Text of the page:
Unusual Vegetable Plants

Pages.

Introduction
About The Author
Aloe Vera
Angelica
Artemesia
Asparagus
Asparagus Pea
Aubergine
Bay Tree
Caraway
Cardoons
Chicory
Chili Peppers
Celeriac
Chives
Cinamon Vine
Coffee
Courgette
Elephant Garlic
Fennel
Florence Fennel
Garlic
Garlic Chives
Ginger
Globe Artichoke
Hamburg Parsley
Hops
Horseradish
Jerusalem Artichoke
Kale
Kohl Rabi
Lemon Balm
Licorice
Marjoram
Marrows
Mushrooms
Nasturtiums
Oca
Okra
Pak Choi
Pumpkin
Radish Mooli
Salsify
Scorzonera
Sea Kale
Squash
Soya Beans
Stevia
Sweet Peppers
Sweet Corn
Sweet Potatoes
Tea
Tobacco
Tomatillo
Tree Onions
Verbena
Vine Leaves
Wasabi
Water Cress
Welsh Onion
Winter Savory
Yacon
Yams         

 

 

Tea

Tea leaves are of course used to make one of the UK's favourite drinks, but until fairly recently there was no possibility of drinking tea made from plants grown in England. Tea actually comes from a Camellia plant called Camellia Sinensis and as we all know Camellias do grow in this country (Camellia Japonica).

As far back as the Second World War Churchill considered trying to grow tea to help the war effort, but the idea was rejected as it takes several years for young plants to reach a suitable size for picking. However, Tea is now being grown commercially on the Tregothnan Estate in Cornwall where the climate is particularly suitable. 

As long ago as two hundred years, tea had been grown in a very small way on the estate, but in 1996, Jonathon Jones, a gardener at Tregothnan, realised that the climate in Cornwall was very similar to Darjeeling as it had lots of rain and a narrow range of temperatures. In 1999 a 20 acre valley was planted and after six years the first commercial crop of 50 kilos was picked in 2005. Tea plants are attacked by a number of pests and diseases in warmer climates, but Cornwall does not have most of them, however it does have plenty of hungry, rabbits, deer and pheasants who appear to love the tender new tea leaf buds!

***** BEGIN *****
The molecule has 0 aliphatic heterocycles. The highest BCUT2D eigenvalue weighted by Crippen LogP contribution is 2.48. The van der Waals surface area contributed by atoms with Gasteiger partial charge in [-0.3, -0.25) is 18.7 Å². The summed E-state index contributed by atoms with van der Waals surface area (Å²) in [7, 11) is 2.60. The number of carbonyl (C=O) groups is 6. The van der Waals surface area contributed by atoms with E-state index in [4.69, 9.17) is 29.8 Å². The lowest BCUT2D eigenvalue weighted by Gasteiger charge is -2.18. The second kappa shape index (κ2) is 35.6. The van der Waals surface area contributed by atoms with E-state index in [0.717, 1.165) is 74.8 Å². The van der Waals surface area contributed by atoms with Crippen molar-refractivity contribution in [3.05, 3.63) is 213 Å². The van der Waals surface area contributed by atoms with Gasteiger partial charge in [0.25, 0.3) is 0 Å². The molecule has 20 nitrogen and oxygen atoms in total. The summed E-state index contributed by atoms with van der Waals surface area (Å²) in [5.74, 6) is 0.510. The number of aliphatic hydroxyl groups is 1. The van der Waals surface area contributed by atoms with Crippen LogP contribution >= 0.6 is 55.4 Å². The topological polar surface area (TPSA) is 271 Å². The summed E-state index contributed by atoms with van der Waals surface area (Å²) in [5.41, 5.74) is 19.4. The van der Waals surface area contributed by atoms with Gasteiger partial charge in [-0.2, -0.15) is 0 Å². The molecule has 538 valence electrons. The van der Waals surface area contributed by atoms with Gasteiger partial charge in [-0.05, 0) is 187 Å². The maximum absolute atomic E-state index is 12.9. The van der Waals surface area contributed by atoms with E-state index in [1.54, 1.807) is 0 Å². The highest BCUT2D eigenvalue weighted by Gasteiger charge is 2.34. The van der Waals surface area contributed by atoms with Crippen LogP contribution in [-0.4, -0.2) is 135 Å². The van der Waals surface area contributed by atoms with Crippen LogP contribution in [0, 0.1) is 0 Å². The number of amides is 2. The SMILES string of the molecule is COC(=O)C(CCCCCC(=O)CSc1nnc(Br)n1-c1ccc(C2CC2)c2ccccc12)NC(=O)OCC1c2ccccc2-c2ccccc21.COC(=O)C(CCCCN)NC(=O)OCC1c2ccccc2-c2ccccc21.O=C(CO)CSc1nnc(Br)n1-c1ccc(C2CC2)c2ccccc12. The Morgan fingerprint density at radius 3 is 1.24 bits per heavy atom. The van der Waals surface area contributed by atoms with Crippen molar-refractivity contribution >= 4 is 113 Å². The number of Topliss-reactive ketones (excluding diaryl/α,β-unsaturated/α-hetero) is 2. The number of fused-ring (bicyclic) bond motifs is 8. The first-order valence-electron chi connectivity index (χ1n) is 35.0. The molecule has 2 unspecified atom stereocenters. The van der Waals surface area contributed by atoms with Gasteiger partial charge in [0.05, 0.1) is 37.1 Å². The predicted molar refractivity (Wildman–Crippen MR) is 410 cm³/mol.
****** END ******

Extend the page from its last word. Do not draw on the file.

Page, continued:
The Cornish project is undoubtedly a long term one and with a useful production life of 25 - 50 years for tea plants, they have many years harvesting ahead of them and will gain much useful knowledge that may encourage others to try growing tea plants in England as our climate changes and perhaps becomes more suitable.

If left to its own devices evergreen tea plants will grow into a 15 to 30 feet high bush/tree, but to enable the expected harvest, of 1/4 lb of tea leaves per plant to be easily collected, they are usually pruned to keep them down to a height of only 3 - 5 feet. Traditionally grown in a damp climate that is frost free around the Tropics, tea is now also being grown commercially all round the World in countries like Argentina, to parts of Africa and even as far North as parts of the former U.S.S.R.

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